By Sergio Martínez-Beltrán
Old Town Lansing Times Staff Reporter
A project that would make Old Town Lansing greener and more accessible has been on hold for years. Just the fact there’s a project — albeit a paused one — is news to some.
According to the website of the Old Town Commercial Association, “the City of Lansing is planning to redevelop Old Town’s section of Washington Avenue… (the) redevelopment will allow for bike-friendly and pedestrian-friendly enhancements.”
The project will create bike lanes to Washington Avenue, add rain gardens and implement historic lighting that would match the ones on Grand River Avenue.
The project also seeks to add back-in angled parking.
However, Old Town Commercial Association Executive Director Austin Ashley said he is not aware of any updates to the project that was put on hold by the City of Lansing.
“Not sure of (any updates),” Ashley said. “I’ve only been in this position since June.”
Ashley said he plans to meet with city officials in the next weeks to talk more about the status of the project.
According to the Old Town Commercial Association website, local businesses and property stakeholders were also involved in the project as they helped the Old Town Commercial Association’s design committee generate a list of enhancements for the city to redevelop.
Redhead Design Studio Creative Director Jennifer Estill is part of the Old Town Commercial Association Board of Directors and sits in the design committee of the association as a representative of the aforementioned board.
Estill said the design committee of the Old Town Commercial Association has been in conversations with officials of the City of Lansing since 2013.
For her, the renovations to the intersection of Washington Avenue and Grand River Avenue mean a safer avenue and a more enjoyable community.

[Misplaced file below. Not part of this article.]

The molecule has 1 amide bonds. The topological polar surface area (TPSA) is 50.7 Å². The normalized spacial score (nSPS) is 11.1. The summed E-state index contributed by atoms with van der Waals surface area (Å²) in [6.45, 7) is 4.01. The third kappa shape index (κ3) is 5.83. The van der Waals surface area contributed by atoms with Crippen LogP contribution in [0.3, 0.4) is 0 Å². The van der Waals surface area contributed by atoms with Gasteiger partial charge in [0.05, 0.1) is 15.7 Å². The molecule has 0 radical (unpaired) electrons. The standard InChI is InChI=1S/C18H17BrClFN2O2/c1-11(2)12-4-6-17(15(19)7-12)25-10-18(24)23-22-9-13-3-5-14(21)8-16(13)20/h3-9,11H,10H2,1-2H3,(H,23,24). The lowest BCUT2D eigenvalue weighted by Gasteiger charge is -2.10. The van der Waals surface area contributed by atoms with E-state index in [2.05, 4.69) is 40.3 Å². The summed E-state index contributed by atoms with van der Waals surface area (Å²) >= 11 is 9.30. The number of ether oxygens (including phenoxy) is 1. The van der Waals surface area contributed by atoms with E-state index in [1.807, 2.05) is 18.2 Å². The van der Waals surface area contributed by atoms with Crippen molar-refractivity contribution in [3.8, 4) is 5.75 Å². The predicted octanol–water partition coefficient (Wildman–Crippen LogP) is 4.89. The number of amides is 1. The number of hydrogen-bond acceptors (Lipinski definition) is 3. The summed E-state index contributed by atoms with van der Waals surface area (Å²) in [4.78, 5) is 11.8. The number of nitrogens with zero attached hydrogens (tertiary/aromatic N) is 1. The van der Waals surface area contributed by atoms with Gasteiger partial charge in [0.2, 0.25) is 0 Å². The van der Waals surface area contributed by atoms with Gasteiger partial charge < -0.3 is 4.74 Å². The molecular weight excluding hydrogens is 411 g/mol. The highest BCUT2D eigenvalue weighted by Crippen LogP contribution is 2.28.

“Fewer lanes for more space for green areas, bike parking and metered parking,” Estill said.
The redevelopment would also eliminate the stoplight on the intersection, with hopes of becoming more eco-friendly.
“This could reduce emissions from cars waiting,” Estill said. “(We are looking) effective ways to move traffic instead of having people sit there in smog.”
Lansing’s Department of Public Service Transportation Engineer Andy Kilpatrick said the city is considering a roundabout to replace the stoplight.
But the project has had some delays.
“We have put (the project) off a couple of years because we have others roads that are worse off,” Kilpatrick said.
Kilpatrick said the previous weather patterns have contributed to the delay since the money that would have been allocated for the redevelopment had to be used in other communities.
The city has a budget of $450,000 for the redevelopment of the intersection and $595,000 for a broader redevelopment project.
The latter project will include Oakland Avenue and Grand River Avenue.
But the status of the project is unknown to many members of the community.
At least employees of two businesses on the intersection of Grand River and Washington Avenue admitted to not know anything about the project — the employees learned about the project when asked about it.
Cecilia Garcia, the administrative assistant for the Michigan chapter of the Sierra Club, said she was not aware of the project — the chapter’s office is located at 109 E Grand River Ave., just one building away from the intersection.
Garcia noted that sometimes she has to close the door of her office since the fumes of the trucks waiting for the stoplight to change are unbearable.
Kilpatrick said the redevelopment is expected to start by 2016.